When Mikheil Saakashvili was voted out of office as president of Georgia in 2012, he had no place to go. His political opponents were now in power, and they sought to settle scores. Saakashvili’s friend from their student together – Ukrainian President Petro Poroshenko – offered a lifeline. He not only granted his friend Ukrainian citizenship, he made him governor of Ukraine’s Odessa region, appreciative of Saakashvili’s record of reforms in Georgia and his administrative gusto.
But Saakashvili repaid Poroshenko’s kindness by resigning from the post in 2016 and launching a wave of reckless and unsubstantiated corruption charges against Poroshenko and the government.
Then, last week, the Ukrainian Migration Service announced that Saakashvili failed to inform the agency that he was facing criminal charges in Georgia when he applied for Ukrainian citizenship. The government can annul citizenship if an individual acquires citizenship in another country or submits false documents, which Saakashvili did.
So Ukraine stripped Saakashvili of his Ukrainian citizenship.
In response, Saakashvili has lashed out, trying to hit Poroshenko where he thinks it will hurt the most: He said President Donald Trump’s spurious allegations about Ukrainian meddling in the 2016 U.S. presidential election are true.
Saakashvili went even further, alleging unspecified “foul play initiated by some Ukrainian oligarchic circles.” This is especially hypocritical coming from Saakashvili. His closest associate is turncoat Ukrainian politician Serhii Leshchenko, a former Poroshenko ally who became a vocal critic of the president. Leshchenko was also involved in the scandal surrounding former Trump campaign manager Paul Manafort’s lobbying work for former Ukrainian President Viktor Yanukovych.
Further, Saakashvili’s indignation at losing his Ukrainian citizenship rings hollow. When he was president of Georgia, Saakashvili tried to strip the citizenship of political rival Bidzina Ivanishvili, a move that was later overturned by the Georgian Supreme Court.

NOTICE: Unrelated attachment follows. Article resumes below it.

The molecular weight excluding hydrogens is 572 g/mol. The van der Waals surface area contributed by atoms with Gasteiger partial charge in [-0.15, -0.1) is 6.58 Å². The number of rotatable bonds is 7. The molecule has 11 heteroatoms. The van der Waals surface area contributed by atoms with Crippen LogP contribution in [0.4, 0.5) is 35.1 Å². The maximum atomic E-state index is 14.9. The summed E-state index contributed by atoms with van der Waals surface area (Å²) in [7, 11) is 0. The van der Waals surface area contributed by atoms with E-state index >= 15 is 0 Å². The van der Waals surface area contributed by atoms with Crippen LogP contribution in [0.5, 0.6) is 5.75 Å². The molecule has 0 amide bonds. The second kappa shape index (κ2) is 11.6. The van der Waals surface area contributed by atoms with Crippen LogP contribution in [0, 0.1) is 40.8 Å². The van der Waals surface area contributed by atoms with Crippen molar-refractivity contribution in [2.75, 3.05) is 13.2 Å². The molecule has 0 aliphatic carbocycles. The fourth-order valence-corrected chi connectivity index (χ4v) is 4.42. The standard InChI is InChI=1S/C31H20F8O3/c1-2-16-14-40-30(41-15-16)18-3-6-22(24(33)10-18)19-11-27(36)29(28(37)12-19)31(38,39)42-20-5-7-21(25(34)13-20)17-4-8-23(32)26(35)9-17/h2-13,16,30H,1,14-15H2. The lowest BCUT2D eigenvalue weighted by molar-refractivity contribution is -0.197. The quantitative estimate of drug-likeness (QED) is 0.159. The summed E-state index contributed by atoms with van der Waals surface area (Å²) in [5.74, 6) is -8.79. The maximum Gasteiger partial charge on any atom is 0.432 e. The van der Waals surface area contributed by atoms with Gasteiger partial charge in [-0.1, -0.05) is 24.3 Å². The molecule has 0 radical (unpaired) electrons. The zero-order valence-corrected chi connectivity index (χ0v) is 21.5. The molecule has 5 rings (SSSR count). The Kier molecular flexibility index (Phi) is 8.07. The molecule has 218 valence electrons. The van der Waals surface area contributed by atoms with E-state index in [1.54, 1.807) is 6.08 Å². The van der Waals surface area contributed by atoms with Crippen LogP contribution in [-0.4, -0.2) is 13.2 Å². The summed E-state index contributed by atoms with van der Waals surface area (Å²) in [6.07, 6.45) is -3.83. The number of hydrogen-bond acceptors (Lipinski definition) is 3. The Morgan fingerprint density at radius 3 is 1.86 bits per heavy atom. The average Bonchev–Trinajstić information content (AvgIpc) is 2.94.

If the annulment of Saakashvili’s citizenship is baseless, as he says, why was the decision confirmed by the National Anti-Corruption Bureau of Ukraine (NABU), the investigative body set up to root out corruption at all levels of Ukrainian society? It’s worth noting that the NABU is headed by Artem Sytnyk and employs Gizo Uglava – two strong Saakashvili allies. Is Saakashvili saying his close associates are puppets of the alleged “oligarchic foul play?” His allegations make no sense.
Saakashvili’s brief turn as governor of Odessa was long on PR and short on performance. He made a great initial show of immersing himself into his region, but eventually began spending much more time in Kiev, and on television talk shows, working to raise his national profile and setting his sights on Prime Minister Arseniy Yatseniuk.
Known as a reformer in Georgia, he seemed well-suited to rooting out Odessa’s endemic corruption. But, again, it was more show than substance. At a high-profile Odessa forum in December, Saakashvili claimed to have unearthed a corruption scandal totaling $5 billion per year, grabbing headlines, as he intended.
He said that the Ukrainian state railway accounted for 40 percent of the $5 billion figure. But Saakashvili arrived at that figure without an audit or detailed analysis. It was quickly refuted by the nation’s minister of infrastructure, noted corruption-fighter Andriy Pivovarsky, who showed routine audits of the railway and close cooperation with the European Investment Bank. Saakashvili’s blustery and baseless attacks on Ukraine’s government continued. He said the nation’s Cabinet of Ministers is at “the apex of corruption.”
Saakashvili’s time as president of Georgia deserves praise for tackling corrupting and jump-starting the economy. But it came at a price – diminished democracy. He amended the constitution to accrue more power. He suppressed protests. He restricted the press.
Saakashvili may think that his statements are exacting revenge on Poroshenko, but in truth he is taking revenge on Ukraine, the country he claims to love. He also might think that such claims will win Trump’s favor. In fact, such egocentric grandstanding may threaten U.S. support for Ukraine.
Saakashvili has said that Ukraine must “pay a price” for its “leaders’ incompetence and behind-the-scenes games.” But he knows as well as anyone that such a price – the direct result of his attacks and allegations — will not be paid by his enemies, such as Poroshenko, Leshchenko and Sytnyk. The price would be paid by ordinary Ukrainians who defend their country and need the support of the U.S. and Europe in fighting Russia’s ceaseless aggression against Ukraine.
But this is Saakashvili’s preferred method of politicking. As Foreign Policy wrote: “Most worrying is Saakashvili’s eagerness to go after his political opponents primarily by accusing them of criminal activity rather than by challenging their ideas through normal democratic politics.”
Ukraine stripped Saakashvili of his citizenship because he failed to disclose pending charges of corruption filed against him by the government of Georgia. But, during his short time as a Ukrainian citizen, he did nothing to show he was putting his new country above himself and his own towering ambitions.
Saakashvili has every right to be angry that Ukraine has stripped him of his citizenship. He has a right to fight in the courts and the media to regain citizenship in the country he professes to love. But if he does indeed care for Ukraine, he will not go on trying to inflict harm on the nation, as he has.
Lloyd Green was staff secretary to the George H.W. Bush campaign’s Middle East Policy Group in 1988 and served in the Department of Justice between 1990 and 1992.